Opioid abuse continues to be a hot topic in the U.S., and a new report from Drug Diversion Digest says some healthcare workers may be exacerbating the issue, with 71 percent of drug diversion incidents between January and June involving a physician or nurse. That accounts for $164 million worth of theft.
The $164 million in lost drugs translates to almost 19 million pills in the first half of this year alone, but the report stresses that many incidents go unreported, meaning the true numbers could be higher.
Many healthcare systems are aware of the issue and are doing their best to monitor for such incidents, but they're hampered by manual detection methods, often requiring sifting through stacks of transaction logs.
Strategies may include the use of artificial intelligence to review every transaction within hospital systems, allowing investigators to pinpoint the exact moment diversion occurs, the report said.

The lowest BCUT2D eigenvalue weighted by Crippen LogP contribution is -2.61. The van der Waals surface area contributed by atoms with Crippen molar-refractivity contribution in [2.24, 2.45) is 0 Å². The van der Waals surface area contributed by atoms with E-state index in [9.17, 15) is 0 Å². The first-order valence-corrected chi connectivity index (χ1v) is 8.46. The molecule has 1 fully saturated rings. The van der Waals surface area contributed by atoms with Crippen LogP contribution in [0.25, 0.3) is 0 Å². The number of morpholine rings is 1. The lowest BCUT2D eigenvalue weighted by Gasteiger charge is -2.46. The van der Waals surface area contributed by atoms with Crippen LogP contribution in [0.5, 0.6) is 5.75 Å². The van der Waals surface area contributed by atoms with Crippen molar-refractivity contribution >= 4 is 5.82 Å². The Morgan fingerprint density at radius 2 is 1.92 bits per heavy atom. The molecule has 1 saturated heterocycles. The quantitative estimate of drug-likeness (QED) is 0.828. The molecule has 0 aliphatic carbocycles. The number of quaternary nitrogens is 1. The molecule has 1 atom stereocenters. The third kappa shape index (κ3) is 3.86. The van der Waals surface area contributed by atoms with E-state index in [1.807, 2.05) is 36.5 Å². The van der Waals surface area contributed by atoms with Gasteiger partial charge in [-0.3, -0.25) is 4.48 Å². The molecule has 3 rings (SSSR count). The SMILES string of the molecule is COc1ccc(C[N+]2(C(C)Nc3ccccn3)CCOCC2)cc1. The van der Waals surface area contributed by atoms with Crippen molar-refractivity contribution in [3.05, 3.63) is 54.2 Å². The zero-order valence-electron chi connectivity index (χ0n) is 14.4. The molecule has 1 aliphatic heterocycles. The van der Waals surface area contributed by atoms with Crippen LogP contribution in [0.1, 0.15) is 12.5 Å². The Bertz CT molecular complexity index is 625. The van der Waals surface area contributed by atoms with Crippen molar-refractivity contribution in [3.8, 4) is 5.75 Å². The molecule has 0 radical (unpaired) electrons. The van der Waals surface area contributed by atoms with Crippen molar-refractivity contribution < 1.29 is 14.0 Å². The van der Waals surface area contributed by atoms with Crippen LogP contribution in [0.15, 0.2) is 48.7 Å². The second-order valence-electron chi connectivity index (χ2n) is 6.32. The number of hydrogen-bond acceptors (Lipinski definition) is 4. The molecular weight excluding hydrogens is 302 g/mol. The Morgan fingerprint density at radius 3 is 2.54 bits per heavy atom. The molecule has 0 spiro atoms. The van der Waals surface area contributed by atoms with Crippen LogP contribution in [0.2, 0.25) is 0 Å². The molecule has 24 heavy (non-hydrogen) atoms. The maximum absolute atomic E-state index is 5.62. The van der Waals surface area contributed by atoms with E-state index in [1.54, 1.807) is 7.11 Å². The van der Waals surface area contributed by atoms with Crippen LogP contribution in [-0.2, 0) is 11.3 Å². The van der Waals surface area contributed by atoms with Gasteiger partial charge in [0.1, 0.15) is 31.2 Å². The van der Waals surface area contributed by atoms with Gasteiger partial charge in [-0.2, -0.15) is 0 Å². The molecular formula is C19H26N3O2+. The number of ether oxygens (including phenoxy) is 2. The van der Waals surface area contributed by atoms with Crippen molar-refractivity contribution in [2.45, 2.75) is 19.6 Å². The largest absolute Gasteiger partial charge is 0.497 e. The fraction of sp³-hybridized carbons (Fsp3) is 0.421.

Just last week, the Healthcare Information Management and Systems Society prodded the healthcare industry to ramp up efforts to address the opioid crisis using information and technology.
Specifically, HIMSS recommended leveraging prescription drug monitoring programs; equipping healthcare workers with interoperable health information; using secure, interoperable technology across the care continuum; and using technological advances to securely share information across disciplines.
Drug diversion references the removal of drugs from the legal market and onto the black market, and in some ways, it's not surprising that some unscrupulous clinicians would have a hand in that: They have easy access to controlled substances, after all.
The main takeaway for hospitals and health systems is that more proactive monitoring is required to ensure physicians and nurses don't illegally shift large volumes of pills.